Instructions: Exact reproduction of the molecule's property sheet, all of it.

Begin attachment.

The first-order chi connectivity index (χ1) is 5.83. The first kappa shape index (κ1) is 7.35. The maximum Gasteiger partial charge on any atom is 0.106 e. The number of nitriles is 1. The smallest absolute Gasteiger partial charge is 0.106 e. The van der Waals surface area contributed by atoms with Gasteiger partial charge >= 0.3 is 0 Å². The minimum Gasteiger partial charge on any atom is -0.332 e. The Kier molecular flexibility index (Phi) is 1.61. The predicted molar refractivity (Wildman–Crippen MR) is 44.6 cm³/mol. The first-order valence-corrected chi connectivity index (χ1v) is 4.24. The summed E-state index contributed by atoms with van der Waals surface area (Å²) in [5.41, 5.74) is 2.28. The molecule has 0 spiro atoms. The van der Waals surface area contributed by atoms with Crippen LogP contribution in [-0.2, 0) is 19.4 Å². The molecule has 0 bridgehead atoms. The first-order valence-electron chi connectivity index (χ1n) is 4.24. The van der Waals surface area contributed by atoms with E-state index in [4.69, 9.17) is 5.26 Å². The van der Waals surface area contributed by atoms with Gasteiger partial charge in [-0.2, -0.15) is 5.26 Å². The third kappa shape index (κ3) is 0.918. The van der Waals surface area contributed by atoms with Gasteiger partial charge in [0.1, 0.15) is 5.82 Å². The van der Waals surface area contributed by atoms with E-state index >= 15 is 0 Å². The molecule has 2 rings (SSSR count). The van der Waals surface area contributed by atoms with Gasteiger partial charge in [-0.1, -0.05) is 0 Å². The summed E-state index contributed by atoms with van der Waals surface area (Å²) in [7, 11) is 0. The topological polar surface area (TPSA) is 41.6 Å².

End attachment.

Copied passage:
The first-order chi connectivity index (χ1) is 5.83. The first kappa shape index (κ1) is 7.35. The maximum Gasteiger partial charge on any atom is 0.106 e. The number of nitriles is 1. The smallest absolute Gasteiger partial charge is 0.106 e. The van der Waals surface area contributed by atoms with Gasteiger partial charge >= 0.3 is 0 Å². The minimum Gasteiger partial charge on any atom is -0.332 e. The Kier molecular flexibility index (Phi) is 1.61. The predicted molar refractivity (Wildman–Crippen MR) is 44.6 cm³/mol. The first-order valence-corrected chi connectivity index (χ1v) is 4.24. The summed E-state index contributed by atoms with van der Waals surface area (Å²) in [5.41, 5.74) is 2.28. The molecule has 0 spiro atoms. The van der Waals surface area contributed by atoms with Crippen LogP contribution in [-0.2, 0) is 19.4 Å². The molecule has 0 bridgehead atoms. The first-order valence-electron chi connectivity index (χ1n) is 4.24. The van der Waals surface area contributed by atoms with E-state index in [4.69, 9.17) is 5.26 Å². The van der Waals surface area contributed by atoms with Gasteiger partial charge in [-0.2, -0.15) is 5.26 Å². The third kappa shape index (κ3) is 0.918. The van der Waals surface area contributed by atoms with Gasteiger partial charge in [0.1, 0.15) is 5.82 Å². The van der Waals surface area contributed by atoms with E-state index >= 15 is 0 Å². The molecule has 2 rings (SSSR count). The van der Waals surface area contributed by atoms with Gasteiger partial charge in [-0.1, -0.05) is 0 Å². The summed E-state index contributed by atoms with van der Waals surface area (Å²) in [7, 11) is 0. The topological polar surface area (TPSA) is 41.6 Å².